Jeff Baker of The Orgeonian in Portland profiles Katie Arnoldi: "Katie Arnoldi really wanted to see a mountain lion. That's how one seed for her new novel Point Dume was planted.
Several of her friends in Malibu, Calif., had too-close encounters with the big cats, and Arnoldi -- who loves to hike off-trail in Sequoia and Kings Canyon National Parks -- became obsessed with seeing a mountain lion. She would get up before dawn and head into the Santa Monica Mountains, hoping to catch up to a cougar on the prowl.
One morning, she ran into some scary-looking guys in full camouflage who glared at her and didn't say anything. The encounter was scarier than any wildlife sighting and made more sense as she got deeper into her research and learned about how illegal marijuana growing operations are everywhere, from the deep forests of Sequoia and Kings Canyon -- where Arnoldi befriended a Forest Service official and gained access to law enforcement operations that are trying to stop pot farming on public land -- to the hills above Malibu.
"It's everywhere," Arnoldi said last week during a visit to Portland. "There can be huge 100,000-acre sites way back in the woods or smaller ones that you can walk to from a parking lot."
Like much of the U.S., Oregon is overrun with outlaw pot growing operations, many of them controlled by Mexican drug cartels. The cartels often force illegal immigrants who don't speak English and don't know where they are to cultivate the plants and will threaten to kill their families if they leave. Arnoldi explored this end of the drug business in Point Dume and agrees that Americans who smoke pot don't think about the violence associated with it or the environmental devastation caused by all the illegal pot farming.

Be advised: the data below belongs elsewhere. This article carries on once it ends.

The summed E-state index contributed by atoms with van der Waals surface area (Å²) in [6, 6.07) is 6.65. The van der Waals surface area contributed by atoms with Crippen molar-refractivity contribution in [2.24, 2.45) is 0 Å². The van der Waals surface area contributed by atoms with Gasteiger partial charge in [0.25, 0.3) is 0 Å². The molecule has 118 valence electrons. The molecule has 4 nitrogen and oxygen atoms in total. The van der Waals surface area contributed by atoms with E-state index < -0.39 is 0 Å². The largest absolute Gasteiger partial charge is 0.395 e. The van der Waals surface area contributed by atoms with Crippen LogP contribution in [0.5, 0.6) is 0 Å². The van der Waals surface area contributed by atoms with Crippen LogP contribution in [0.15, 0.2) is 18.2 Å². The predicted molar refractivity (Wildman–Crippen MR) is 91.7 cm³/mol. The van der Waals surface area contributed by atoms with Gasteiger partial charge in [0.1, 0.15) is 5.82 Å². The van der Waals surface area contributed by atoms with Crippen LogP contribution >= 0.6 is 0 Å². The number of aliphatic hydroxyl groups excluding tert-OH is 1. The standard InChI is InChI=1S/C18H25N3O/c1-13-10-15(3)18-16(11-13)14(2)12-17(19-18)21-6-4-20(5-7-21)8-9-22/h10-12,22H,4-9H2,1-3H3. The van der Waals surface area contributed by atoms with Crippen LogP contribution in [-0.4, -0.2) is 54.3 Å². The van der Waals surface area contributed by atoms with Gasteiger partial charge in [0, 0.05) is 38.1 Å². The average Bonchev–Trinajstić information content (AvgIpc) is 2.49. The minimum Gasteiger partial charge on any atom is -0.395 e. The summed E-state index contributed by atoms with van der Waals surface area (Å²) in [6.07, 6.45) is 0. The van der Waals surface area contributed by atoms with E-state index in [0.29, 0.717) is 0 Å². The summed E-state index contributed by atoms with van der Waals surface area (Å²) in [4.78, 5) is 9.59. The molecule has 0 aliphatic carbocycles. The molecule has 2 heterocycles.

View full size"And the third thing I would add is all the toxins they use when they're cultivating it," she said. "Nobody talks about that. It's terrible."
Marijuana cultivation is only one element in Point Dume. Arnoldi grew up surfing at Malibu and now lives on a hilltop there with her husband, painter Charles Arnoldi. Surf culture has changed, and not for the better, and a theme of invasive species runs through her book. It is her third novel, after "Chemical Pink" and "The Wentworths," and she cheerfully recapped her life and writing career.
Arnoldi was dyslexic as a child but didn't know it and struggled to read. She married her husband, already a successful artist, when she was 23 and began writing short stories that were routinely rejected.
"I was so self-centered and narcissistic when I was in my 20s, and my work reflected it," she said. "When my daughter was born in 1990, I swore I'd never write another sentence. I began training as a bodybuilder and two years later I won the Southern California bodybuilding championship."
Arnoldi wouldn't take steroids, which limited her future as a bodybuilder, and she gave it up. She did some competitive surfing "longboarding, mostly, anything to distract myself." She wrote what became a chapter of Chemical Pink, her first successful piece of fiction and not coincidentally the first thing she wasn't in as a character. The novel was a success and was optioned as a movie, and she spent a couple of years writing the screenplay. She said her writing idols are Harry Crews and Joan Didion."